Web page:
Tuesday, November 25, 2008

Good news: Foreign Adoptions Decline

by Lorraine Dusky

The good news is that "Foreign Adoptions Drop Sharply" according to an Associated Press story that shows the continuing decline as some countries clamped down on foreign adoptions and other battled with allegations of fraud. The number of adoptions is down to its 1999 level. China is no longer in the top spot for adoptions, having given that to Guatemala, where fraud and child snatching appear to be rampant.

And then a few days later we had the story about the California couple who were trying to adopt from Guatemala when they saw that some paperwork had to be fake. A doctor's signed statement attested that DNA samples of the mother and baby had been taken on a day that the Jennifer Hemsley, the prospective adoptive mother, knew the baby was with her. To her credit, Mrs. Hemsley reported the discrepancy to the authorities, and thus was not able to bring the child to America. But how many other cases have there been when the adopters saw the irregularity but said nothing?

We first mothers have mixed feelings about foreign adoptions, and we will be posting our thoughts over the next week. But what I think we are all in sync with is that when we see a child that is from a different culture than the parents, we internally gulp. We think about a woman somewhere without a child. We wonder what were the horrible circumstances that led to her having to give up a child today. We wonder how the child feels about looking different from everybody around them. We wonder if their parents are really dead, if the child was really abandoned, if she really had been languishing in an orphanage. We wonder if the country made any effort to have her adopted in her native land.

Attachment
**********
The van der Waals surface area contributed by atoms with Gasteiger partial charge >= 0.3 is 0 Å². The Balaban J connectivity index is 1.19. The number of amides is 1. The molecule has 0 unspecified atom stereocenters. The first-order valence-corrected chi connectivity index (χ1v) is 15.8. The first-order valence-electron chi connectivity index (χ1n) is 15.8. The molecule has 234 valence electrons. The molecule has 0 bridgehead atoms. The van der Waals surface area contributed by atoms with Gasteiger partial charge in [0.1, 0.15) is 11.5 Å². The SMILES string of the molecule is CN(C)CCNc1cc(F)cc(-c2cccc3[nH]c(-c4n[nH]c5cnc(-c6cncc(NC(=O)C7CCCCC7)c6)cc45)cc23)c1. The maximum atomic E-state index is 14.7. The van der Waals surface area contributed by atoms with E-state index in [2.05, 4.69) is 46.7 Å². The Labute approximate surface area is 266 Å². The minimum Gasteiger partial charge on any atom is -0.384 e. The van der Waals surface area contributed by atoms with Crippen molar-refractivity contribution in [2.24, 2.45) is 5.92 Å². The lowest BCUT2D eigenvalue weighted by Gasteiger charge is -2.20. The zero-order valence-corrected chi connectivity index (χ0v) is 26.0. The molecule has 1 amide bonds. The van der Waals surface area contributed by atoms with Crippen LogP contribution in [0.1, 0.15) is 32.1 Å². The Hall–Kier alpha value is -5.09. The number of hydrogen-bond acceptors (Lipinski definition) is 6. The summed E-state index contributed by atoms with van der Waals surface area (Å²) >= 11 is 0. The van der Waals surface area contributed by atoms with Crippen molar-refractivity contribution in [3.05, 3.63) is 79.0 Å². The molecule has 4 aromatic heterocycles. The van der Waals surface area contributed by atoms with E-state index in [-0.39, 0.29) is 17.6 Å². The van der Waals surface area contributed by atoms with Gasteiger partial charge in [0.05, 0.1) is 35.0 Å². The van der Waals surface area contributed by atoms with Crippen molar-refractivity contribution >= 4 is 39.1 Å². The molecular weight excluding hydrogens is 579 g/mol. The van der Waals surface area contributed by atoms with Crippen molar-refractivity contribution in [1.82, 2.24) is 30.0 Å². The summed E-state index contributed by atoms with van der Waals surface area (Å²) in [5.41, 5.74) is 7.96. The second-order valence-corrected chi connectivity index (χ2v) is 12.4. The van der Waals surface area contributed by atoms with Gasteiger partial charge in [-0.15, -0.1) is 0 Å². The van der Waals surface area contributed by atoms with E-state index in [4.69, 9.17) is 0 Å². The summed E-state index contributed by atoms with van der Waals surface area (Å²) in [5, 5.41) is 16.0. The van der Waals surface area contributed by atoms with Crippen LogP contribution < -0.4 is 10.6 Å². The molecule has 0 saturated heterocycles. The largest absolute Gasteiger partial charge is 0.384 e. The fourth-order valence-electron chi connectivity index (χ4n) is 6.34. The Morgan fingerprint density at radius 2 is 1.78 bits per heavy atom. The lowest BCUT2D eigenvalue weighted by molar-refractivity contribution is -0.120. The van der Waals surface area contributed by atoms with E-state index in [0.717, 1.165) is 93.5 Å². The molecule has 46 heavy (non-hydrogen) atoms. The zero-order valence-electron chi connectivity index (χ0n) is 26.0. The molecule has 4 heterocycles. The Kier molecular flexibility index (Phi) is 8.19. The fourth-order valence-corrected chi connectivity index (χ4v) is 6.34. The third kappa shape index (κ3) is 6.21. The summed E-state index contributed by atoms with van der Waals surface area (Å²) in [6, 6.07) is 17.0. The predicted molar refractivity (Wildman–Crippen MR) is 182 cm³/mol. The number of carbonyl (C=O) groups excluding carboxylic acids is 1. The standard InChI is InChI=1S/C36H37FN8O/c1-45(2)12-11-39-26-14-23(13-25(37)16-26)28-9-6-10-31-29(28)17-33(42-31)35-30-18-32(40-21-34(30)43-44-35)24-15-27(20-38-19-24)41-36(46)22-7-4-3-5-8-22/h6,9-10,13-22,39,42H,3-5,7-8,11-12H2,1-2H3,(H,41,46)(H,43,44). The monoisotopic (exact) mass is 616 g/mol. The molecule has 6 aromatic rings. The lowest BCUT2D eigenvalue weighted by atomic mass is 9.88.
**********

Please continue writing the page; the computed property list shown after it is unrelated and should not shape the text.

And we wonder if the child was stolen.

The buyer's market in babies has led to all kinds of deceptions to get babies to feed the demand. There have been enough reported cases of kidnapping that we know there are many many more. Mirah Riben has documented this in her book, Stork Market. Yet we know there are children--older children, children with problems, teenagers in foster care--who desperately need homes here in America, and yet go begging for parents. But people don't want to take in those children. Most want healthy infants without strings, aka a first mother. Or they don't want an African-American child, which is why so many of ours were sent to Canada to be adopted. Maybe Obama's ascendancy to the presidency will have some impact on that, and that would be a good thing.

A recent book, The Brotherhood of Joseph, details the trials and tribulations of adopting from Russia, and though reading made me angry page after page, I had to see where it led. I certainly did not end up liking the writer, Brooks Hansen, but at least he was honest about his feelings.